Fortunately, many communities have programs for those dealing with substance use problems, including drug and alcohol counselors, detoxification facilities, residential treatment centers and support groups like Alcoholics Anonymous. It seems likely that individuals with bipolar disorder would benefit from these programs as much as those without bipolar disorder.

However, most people with bipolar disorder for whom substance use makes it more difficult to manage mood symptoms do not have a substance use disorder. So these cases can be categorized differently, as “high risk” substance use. That is, the person can be using alcohol or other substances in a way that will have negative effects over the long-term and certainly might make manic/hypomanic or depressive symptoms worse, but this person does not have a diagnosable substance use disorder. It is estimated that 15% of the general population use alcohol at a risky level – and that percentage is likely to be higher in people with bipolar disorder. The positive news here is that research shows that individuals falling in this risky drinking category can successfully use self-management strategies, especially if they have some support.

For help quitting smoking, there are a range of useful medications and behavioural treatments (for example, Cognitive Behavioural Therapy) available. However, at present, there hasn’t been high quality research looking at the safety and usefulness of these treatments in people with bipolar disorder. Therefore, it’s important to keep in mind the unknown risks and benefits of these treatments when deciding with your health care provider whether or not to include them in your wellness plan.

Take Action

How to take action: 

  • Assess and monitor your substance misuse
  • Seek evidence-based help/treatment for substance use problems
  • Explore self-help strategies for cutting down/stopping substance use



  1. Di Florio A, Craddock N, van den Bree M. Alcohol misuse in bipolar disorder. A systematic review and meta-analysis of comorbidity rates. European Psychiatry. 2014 Mar;29(3):117–24.
  2. Salloum I.M., & Thase M.E. (2000). Impact of substance abuse on the course and treatment of bipolar disorder. Bipolar Disorders, 2: 269–280.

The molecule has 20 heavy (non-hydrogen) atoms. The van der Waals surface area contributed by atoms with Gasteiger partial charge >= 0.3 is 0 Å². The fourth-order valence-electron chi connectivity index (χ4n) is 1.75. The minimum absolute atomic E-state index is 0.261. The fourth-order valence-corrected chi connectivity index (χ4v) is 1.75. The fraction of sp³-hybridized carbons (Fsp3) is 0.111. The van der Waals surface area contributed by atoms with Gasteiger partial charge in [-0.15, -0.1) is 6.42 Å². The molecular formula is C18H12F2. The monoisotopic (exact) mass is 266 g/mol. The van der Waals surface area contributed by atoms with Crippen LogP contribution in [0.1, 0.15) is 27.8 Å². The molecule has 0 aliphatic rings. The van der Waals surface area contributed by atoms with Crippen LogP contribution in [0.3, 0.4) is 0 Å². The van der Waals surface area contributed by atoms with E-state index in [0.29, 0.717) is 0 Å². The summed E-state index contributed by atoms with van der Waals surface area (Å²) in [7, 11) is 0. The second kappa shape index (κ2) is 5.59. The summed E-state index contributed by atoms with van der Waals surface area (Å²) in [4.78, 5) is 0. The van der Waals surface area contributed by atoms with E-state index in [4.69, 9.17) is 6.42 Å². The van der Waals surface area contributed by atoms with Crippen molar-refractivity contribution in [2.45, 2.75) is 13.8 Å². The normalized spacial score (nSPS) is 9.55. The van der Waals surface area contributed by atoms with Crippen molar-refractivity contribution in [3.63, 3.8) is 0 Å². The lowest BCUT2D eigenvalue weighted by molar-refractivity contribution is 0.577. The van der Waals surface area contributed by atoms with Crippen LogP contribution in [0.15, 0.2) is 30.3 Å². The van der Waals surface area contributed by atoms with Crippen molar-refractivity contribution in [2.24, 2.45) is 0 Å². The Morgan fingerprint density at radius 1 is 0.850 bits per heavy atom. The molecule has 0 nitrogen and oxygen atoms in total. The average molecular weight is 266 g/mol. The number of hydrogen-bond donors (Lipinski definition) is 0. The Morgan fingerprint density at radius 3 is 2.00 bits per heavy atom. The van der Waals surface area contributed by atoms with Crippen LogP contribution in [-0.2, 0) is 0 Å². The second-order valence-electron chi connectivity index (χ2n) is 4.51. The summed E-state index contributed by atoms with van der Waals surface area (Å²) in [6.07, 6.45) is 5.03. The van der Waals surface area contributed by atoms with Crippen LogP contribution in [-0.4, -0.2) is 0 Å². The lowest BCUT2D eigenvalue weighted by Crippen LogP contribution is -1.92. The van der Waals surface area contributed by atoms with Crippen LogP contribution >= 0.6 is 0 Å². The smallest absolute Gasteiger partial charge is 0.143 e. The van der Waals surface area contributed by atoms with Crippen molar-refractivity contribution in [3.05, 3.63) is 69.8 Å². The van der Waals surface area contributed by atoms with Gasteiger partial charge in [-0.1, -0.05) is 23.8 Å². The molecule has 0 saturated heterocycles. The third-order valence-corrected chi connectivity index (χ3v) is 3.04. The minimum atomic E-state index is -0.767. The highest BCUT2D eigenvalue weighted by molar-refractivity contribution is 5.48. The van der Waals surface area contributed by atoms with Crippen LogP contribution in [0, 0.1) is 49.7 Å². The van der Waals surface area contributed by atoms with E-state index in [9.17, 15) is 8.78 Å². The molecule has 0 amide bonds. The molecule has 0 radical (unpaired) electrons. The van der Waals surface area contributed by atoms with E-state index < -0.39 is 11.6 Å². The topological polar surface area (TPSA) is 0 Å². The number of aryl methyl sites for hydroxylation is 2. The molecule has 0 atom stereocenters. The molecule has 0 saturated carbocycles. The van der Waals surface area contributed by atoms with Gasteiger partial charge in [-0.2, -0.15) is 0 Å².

3. Carrà G, Bartoli F, Crocamo C, Brady KT, Clerici M. Attempted suicide in people with co-occurring bipolar and substance use disorders: Systematic review and meta-analysis. Journal of Affective Disorders. 2014 Oct;167:125–35.
  4. Cardoso B.M., Sant’Anna M.K., Dias V.V., et al. (2008). The impact of co-morbid alcohol use disorder in bipolar patients. Alcohol, 42, 451–457.
  5. Thomson, D., Berk, M., Dodd, S., Rapado-Castro, M., Quirk, S. E., Ellegaard, P. K., . . . Dean, O. M. (2015). Tobacco use in bipolar disorder. Clinical Psychopharmacology and Neuroscience, 13(1), 1-11. doi: 10.9758/cpn.2015.13.1.1
  6. Heffner J.L., Strawn J.R., DelBello M.P., Strakowski S.M., & Anthenelli R.M. (2011). The Co-occurrence of Cigarette Smoking and Bipolar Disorder: Phenomenology and Treatment Considerations. Bipolar Disorders, 13(0): 439–453.
  7. Thomson, D., Berk, M., Dodd, S., Rapado-Castro, M., Quirk, S. E., Ellegaard, P. K., . . . Dean, O. M. (2015). Tobacco use in bipolar disorder. Clinical Psychopharmacology and Neuroscience, 13(1), 1-11. doi: 10.9758/cpn.2015.13.1.1
  8. McCandless F., & Sladen C. (2003). Sexual health and women with bipolar disorder. Journal of Advanced Nursing, 44: 42-48.
  9. Gibbs, M., Winsper, C., Marwaha, S., Gilbert, E., Broome, M., & Singh, S. P. (2015). Cannabis use and mania symptoms: a systematic review and meta-analysis. Journal of affective disorders, 171, 39-47.
  10. Pinto, J. V., Medeiros, L. S., Santana da Rosa, G., Santana de Oliveira, C. E., Crippa, J. A. de S., Passos, I. C., & Kauer-Sant’Anna, M. (2019). The prevalence and clinical correlates of cannabis use and cannabis use disorder among patients with bipolar disorder: A systematic review with meta-analysis and meta-regression. Neuroscience and Biobehavioral Reviews, 101, 78–84.
  11. National Academies of Sciences, E. (2017). The Health Effects of Cannabis and Cannabinoids: The Current State of Evidence and Recommendations for Research. 
  12. Bartoli, F., Crocamo, C., & Carrà, G. (2019). Cannabis use disorder and suicide attempts in bipolar disorder: A meta-analysis. Neuroscience and Biobehavioral Reviews, 103, 14–20.
  13. Today, P. (2020, May 11). Bipolar and Psychedelics: An Investigation into the Potential and Risks. Psychedelics Today. 
  14. Vornik L.A., & Brown E.S. (2006). Management of comorbid  bipolar disorder and substance abuse. Journal of Clinical Psychiatry, 67 (suppl 7), 24-30.
  15. Salloum IM, Brown ES. Management of comorbid bipolar disorder and substance use disorders. The American Journal of Drug and Alcohol Abuse. 2017 Jul 4;43(4):366–76.
  16. Weiss RD, Griffin ML, Jaffee WB, Bender RE, Graff FS, Gallop RJ, Fitzmaurice GM: A “community-friendly” version of integrated group therapy for patients with bipolar disorder and substance dependence: a randomized controlled trial. Drug Alcohol Depend 2009; 104:212–219
  17. Weiss R.D. (2004) Treating patients with bipolar disorder and substance dependence: lessons learned. Journal of Substance Abuse Treatment, 27: 307-312.
  18. Schmitz J.M., Averill P.M., Sayre S.L., et al. (2002). Cognitive-behavioral treatment of bipolar disorder and substance abuse: A preliminary randomized study. Addiction Disorders Treatment, 1: 17-24.

Resources for Substance Use